Also, printing the yellowpages book is just wasting paper and resources as well as clogging up our dumps. Who needs a book 10 million pages thick anymore with the technical era at your feet. I agree with going green very much and everyone should utilize as much digital media as they can to help our planet.

  14. Walt Goshert says:

    To paraphrase that wise sage Homer Simpson:

    “Yellow Books… are those things still around?”

  15. Dan Connolly says:

    I hate to say it, but I still find a use for the yellow pages. There are a lot of businesses that don’t have websites and many that do, who don’t rank at all for any search term. I was looking for someone who could work on a clarinet and couldn’t remember the name of a music store that has been there for decades, and Google turned up nothing.

  16. Tim Conley says:

    Our YP directories go straight to recycle, but it makes sense for most people to keep them around since many local small businesses haven’t really migrated online and this is doubly true in rural communities.

    Matt, your work in building a hyperlocal blogging knowledge base is a great foundation for local online marketers to use for their clients. The more local businesses utilize the tools and strategies available to them, the less useful YPs become.

  17. Jeny says:

    Google has already replaced the yellow page directory but I think it is helpful for people who are not internet savvy, but in the USA, I think mostly are web users which make this yellow pages useless.

  18. Joe says:

    Just the other day I dusted off my Yellow Pages to look for a electrical contractor. Contractors are notorious for not being technologically relevant.

  19. The most action that book sees at my house is the walk from the driveway to the recycling bin – it never even enters my house.
    I’m annoyed that I still get those… hate it

  20. I work for Idearc Media. My company, whose legacy is as the official publisher of the Verizon Yellow Pages, prides itself on not being your father’s yellow pages. Idearc is also home to Superpages.com and we recently launched the SuperGuarantee program, a national consumer guarantee initiative, launched in February. It is designed to lower the risk associated with hiring contractors, plumbers, auto body repair shops and thousands of other eligible service provider category-based businesses.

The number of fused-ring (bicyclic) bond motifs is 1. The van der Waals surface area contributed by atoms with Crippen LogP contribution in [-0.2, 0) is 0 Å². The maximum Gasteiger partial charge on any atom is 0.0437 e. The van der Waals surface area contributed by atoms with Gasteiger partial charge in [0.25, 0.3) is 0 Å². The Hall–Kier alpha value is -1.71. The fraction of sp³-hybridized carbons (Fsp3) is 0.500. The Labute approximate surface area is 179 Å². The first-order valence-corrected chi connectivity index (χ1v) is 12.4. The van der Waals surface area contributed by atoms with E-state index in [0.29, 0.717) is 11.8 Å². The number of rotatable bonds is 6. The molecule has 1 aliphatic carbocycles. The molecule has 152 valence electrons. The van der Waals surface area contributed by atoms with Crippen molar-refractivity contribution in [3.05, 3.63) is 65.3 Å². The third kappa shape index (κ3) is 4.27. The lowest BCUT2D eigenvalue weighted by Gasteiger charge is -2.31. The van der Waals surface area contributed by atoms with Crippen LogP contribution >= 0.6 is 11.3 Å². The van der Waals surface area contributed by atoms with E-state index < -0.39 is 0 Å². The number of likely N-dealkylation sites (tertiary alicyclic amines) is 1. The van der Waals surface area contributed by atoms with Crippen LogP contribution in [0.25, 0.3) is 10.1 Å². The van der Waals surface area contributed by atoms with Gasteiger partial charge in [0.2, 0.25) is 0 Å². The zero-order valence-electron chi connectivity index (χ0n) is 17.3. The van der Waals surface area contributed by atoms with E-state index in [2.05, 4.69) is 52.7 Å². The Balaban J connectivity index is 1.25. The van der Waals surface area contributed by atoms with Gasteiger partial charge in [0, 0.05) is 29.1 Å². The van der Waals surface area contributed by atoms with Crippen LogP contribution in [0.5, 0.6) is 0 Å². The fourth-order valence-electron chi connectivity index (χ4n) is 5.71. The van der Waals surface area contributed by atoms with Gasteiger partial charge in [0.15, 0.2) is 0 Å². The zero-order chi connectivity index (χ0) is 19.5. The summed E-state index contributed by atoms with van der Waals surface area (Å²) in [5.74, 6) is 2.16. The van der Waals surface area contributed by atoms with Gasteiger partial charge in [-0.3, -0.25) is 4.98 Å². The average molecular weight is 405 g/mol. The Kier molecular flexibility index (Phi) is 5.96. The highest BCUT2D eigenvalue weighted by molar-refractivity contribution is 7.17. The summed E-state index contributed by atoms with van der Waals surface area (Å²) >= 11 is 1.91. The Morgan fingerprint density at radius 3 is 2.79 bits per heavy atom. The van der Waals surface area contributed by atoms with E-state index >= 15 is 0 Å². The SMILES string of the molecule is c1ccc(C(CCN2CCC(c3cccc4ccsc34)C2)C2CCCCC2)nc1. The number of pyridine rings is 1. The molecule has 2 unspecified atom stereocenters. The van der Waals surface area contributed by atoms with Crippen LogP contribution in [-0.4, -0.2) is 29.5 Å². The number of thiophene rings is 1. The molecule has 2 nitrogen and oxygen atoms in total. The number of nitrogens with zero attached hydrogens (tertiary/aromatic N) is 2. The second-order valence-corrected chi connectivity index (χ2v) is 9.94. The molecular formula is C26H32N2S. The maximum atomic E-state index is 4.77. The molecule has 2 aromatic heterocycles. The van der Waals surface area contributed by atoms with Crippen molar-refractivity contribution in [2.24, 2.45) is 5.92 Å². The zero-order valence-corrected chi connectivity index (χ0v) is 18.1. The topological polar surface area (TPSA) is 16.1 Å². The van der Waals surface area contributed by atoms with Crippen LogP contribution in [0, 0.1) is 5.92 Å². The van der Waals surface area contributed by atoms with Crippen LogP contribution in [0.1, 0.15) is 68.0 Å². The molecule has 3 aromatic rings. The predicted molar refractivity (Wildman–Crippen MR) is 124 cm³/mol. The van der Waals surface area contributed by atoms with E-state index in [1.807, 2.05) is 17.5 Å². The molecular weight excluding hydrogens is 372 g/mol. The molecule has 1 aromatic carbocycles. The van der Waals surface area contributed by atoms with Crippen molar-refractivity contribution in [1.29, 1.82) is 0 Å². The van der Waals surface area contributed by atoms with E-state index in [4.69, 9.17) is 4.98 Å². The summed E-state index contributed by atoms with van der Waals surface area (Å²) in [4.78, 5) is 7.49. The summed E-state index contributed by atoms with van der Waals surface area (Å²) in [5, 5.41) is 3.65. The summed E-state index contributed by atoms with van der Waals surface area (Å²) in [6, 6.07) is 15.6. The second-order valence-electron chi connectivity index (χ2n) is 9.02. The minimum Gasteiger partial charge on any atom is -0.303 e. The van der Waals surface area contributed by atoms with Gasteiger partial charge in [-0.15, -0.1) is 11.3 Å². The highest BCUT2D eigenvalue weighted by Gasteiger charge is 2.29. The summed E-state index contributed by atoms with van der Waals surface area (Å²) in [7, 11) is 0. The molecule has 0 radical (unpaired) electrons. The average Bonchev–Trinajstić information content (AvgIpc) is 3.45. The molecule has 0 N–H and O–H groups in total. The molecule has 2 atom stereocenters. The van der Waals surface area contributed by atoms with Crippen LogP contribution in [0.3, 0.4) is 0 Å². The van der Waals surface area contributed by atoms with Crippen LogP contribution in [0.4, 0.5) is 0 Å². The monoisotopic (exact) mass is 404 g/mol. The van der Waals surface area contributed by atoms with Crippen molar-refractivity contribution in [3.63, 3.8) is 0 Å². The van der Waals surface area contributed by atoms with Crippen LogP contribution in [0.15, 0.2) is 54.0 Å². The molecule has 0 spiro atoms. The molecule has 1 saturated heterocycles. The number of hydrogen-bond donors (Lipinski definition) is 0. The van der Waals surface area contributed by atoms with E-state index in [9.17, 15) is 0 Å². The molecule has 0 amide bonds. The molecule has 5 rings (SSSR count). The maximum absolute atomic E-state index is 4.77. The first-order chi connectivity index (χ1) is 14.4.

In essence, consumers register for free, hire one of our guaranteed clients they find in the Verizon Yellow Pages or on http://www.superpages.com. If something goes wrong, we will step in and try to make it right. If we can’t, we will give the consumer up to $500.

    We are working to be different – The Verizon Yellow Pages and Superpages.com are not the same old yellow pages.

    I hope you and your readers can see that there are benefits in keeping the right yellow pages and searching on the right site.

    As Stephanie Hobbs mentioned on an earlier post the best way to opt out is at http://www.yellowpagesoptout.com.

    Thank you for the opportunity to comment.
    Lisa

  21. Lea says:

    Each year I stick the new ones in the cupboard and throw out the old ones (into the recycling bin, of course).
    But I keep them – if the power goes out the phones usually still work, but the internet doesn’t. If I need to call a tradesman for emergency repairs after a storm, the internet probably won’t be available.
    So they do have a use – we actually unwrapped the plastic 3 years ago.
    I found the interface very clunky 😉

  22. We get two new copies, every year. I immediately throw one into the recycle and then keep the other, just in case my parents drop by.